One of the pros of living in the countryside in Japan is the abundance of reasonably priced apartments. We found our apartment online on a Japanese website while in Vancouver, and were able to find several decent options. Eventually settling on one with a view of the rice fields, we put in our request with the Board of Education. It was as fairly hassle-free procedure, (aside from all the papers that needed signing, photocopies of passports, and the list of fees associated with renting an apartment) and we moved in.
With two bedrooms, a living room, galley kitchen, and bathroom separate from toilet, it felt substantially larger that what we were used to in Vancouver (and may I add, much more gentle on our wallets). Several corners of rooms are found empty, but it feels like the fresh start that we were looking for.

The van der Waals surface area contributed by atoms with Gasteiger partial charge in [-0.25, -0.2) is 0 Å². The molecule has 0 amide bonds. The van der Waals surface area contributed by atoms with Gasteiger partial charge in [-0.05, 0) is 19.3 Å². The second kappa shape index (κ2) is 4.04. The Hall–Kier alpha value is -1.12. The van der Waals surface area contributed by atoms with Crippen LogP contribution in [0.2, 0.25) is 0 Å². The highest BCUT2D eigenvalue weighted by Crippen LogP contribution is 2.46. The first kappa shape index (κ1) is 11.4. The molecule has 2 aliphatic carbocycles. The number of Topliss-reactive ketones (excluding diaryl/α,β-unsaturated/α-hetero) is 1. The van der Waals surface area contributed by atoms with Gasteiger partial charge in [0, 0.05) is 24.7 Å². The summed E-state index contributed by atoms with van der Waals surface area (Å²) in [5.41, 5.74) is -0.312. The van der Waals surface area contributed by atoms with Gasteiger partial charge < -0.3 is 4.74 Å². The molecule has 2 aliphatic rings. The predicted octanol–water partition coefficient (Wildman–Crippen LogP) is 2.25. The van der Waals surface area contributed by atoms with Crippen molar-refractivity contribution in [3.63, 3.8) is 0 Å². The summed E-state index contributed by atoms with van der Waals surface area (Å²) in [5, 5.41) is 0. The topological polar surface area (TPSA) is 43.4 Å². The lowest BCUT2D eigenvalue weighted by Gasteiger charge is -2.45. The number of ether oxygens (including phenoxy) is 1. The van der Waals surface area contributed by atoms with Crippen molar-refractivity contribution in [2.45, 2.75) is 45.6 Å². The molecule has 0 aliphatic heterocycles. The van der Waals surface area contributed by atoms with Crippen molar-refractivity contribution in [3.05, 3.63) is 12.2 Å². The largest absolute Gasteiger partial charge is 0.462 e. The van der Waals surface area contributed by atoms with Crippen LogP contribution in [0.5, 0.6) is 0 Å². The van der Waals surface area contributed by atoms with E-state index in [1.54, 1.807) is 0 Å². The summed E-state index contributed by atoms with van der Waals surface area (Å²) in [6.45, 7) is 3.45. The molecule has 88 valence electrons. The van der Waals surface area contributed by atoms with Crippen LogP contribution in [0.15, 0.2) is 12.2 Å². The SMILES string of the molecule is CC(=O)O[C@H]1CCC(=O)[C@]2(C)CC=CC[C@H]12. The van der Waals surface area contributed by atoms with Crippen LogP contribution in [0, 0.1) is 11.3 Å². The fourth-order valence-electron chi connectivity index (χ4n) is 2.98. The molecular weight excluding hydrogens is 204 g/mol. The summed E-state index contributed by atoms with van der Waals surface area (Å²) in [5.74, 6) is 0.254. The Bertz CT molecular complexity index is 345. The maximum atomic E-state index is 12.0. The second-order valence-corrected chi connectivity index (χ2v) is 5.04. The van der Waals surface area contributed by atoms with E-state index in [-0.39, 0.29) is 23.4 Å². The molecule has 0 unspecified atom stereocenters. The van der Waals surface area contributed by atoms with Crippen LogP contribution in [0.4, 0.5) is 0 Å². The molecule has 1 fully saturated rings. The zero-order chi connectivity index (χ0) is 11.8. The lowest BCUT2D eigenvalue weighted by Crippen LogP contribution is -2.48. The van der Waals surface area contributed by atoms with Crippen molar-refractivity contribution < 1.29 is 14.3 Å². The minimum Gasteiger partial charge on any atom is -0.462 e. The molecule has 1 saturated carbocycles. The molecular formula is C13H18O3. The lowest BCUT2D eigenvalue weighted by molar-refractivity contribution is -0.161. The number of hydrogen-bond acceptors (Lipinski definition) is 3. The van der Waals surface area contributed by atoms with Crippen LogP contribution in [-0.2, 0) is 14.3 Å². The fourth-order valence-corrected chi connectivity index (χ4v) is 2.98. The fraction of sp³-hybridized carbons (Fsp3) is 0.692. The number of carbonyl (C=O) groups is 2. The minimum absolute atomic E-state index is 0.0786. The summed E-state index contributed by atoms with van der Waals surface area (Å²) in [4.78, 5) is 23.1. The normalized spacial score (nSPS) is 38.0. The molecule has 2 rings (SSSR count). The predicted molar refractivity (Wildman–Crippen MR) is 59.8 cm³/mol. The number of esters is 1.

One the first day, we enjoy beers on the balcony.
Along with a rice field, we also face a kindergarten. Every 12pm and 5pm, a school song plays through speakers, and I often catch myself humming the tune throughout the day.
We are on the second floor, with our own “げんかん” (genkan, a traditional Japanese entryway).
For the first few weeks, we have only a few household items, including futons, TV, island table and a second-hand cabinet.
A few weeks into our stay, one of the first furniture orders comes in from Nitori. Two delivery men come in and lay out blankets by the front door and top of the stairs. It’s the most considerate, unobtrusive delivery I’ve seen yet, with blankets laid out by the front door, top of the stairs, and in the living room. There, the men carried up our furniture in boxes while constantly relating to the other where their box edge was. They assembled our furniture, while consulting me every step of the way on placements.
It so happens that we have two deliveries on the same day. 20 minutes after our first delivery, the door bell rings and we receive our second. We assemble this batch ourselves.
All settled in!… for now.